In this Article, I argue for a new understanding of the immutability factor employed by courts in determining which classifications ought to receive suspect status under the Equal Protection Clause. Drawing on the process-based foundations of the Equal Protection Clause, this new understanding defines immutable traits not as traits that cannot be changed, but as traits that are in the words of the Supreme Court in Frontiero v. Richardson, mere "accident[s] of birth." In contrast, courts and scholars typically center the immutability inquiry on an individual’s technical ability to exit a particular class, which has led to inconsistencies in applying equal protection doctrine to criminality, alienage, and sexual preference classifications.
Understanding immutability in this way is vital given the ongoing litigation surrounding same-sex marriage. Courts, in addressing whether sexual preference can constitute a suspect classification, all too often get bogged down in biological studies or psychological profiling in an attempt to determine whether sexual preference is something that can be changed. In doing so, courts often import definitions of immutability from other doctrinal contexts, such as asylum or Title VII law. Doing so simply confuses the type of inquiry underlying the principles driving the Supreme Court’s process-based approach to the Equal Protection Clause.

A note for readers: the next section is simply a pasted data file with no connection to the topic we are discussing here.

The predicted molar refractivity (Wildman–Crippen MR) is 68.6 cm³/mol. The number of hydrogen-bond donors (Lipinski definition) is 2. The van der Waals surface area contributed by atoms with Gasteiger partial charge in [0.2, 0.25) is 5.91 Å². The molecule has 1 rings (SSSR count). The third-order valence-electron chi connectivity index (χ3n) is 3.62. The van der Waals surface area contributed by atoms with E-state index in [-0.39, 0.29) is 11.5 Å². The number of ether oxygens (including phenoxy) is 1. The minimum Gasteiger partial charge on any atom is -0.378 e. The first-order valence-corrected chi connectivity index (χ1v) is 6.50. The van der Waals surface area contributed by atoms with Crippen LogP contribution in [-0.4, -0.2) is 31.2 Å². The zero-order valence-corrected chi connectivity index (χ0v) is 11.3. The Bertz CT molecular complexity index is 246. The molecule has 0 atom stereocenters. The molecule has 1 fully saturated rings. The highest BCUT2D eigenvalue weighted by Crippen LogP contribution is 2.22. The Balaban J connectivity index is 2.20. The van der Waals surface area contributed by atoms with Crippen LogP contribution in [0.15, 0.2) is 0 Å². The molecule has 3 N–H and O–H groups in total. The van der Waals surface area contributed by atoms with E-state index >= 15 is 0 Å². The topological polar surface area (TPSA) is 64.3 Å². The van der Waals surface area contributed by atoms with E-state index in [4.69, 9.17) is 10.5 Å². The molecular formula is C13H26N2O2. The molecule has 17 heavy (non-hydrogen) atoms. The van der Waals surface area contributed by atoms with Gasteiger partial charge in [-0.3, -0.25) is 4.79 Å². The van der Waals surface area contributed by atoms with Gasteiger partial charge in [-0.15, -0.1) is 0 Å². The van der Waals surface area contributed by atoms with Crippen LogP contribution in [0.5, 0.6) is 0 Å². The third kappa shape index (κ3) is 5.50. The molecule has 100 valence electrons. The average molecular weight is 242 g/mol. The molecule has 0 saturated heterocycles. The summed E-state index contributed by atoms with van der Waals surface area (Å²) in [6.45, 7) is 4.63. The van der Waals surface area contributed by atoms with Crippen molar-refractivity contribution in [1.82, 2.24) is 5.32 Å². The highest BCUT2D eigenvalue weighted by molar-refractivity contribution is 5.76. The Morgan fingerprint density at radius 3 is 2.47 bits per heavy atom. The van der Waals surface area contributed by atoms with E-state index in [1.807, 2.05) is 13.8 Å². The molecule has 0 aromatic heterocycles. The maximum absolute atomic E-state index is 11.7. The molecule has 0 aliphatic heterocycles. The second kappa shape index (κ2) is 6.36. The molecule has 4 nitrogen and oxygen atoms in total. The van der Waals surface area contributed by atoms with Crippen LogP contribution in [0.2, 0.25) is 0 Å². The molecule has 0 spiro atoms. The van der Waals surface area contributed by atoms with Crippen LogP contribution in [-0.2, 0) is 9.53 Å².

- equal protection,
- suspect classifications
Available at: http://works.bepress.com/michael_helfand/5/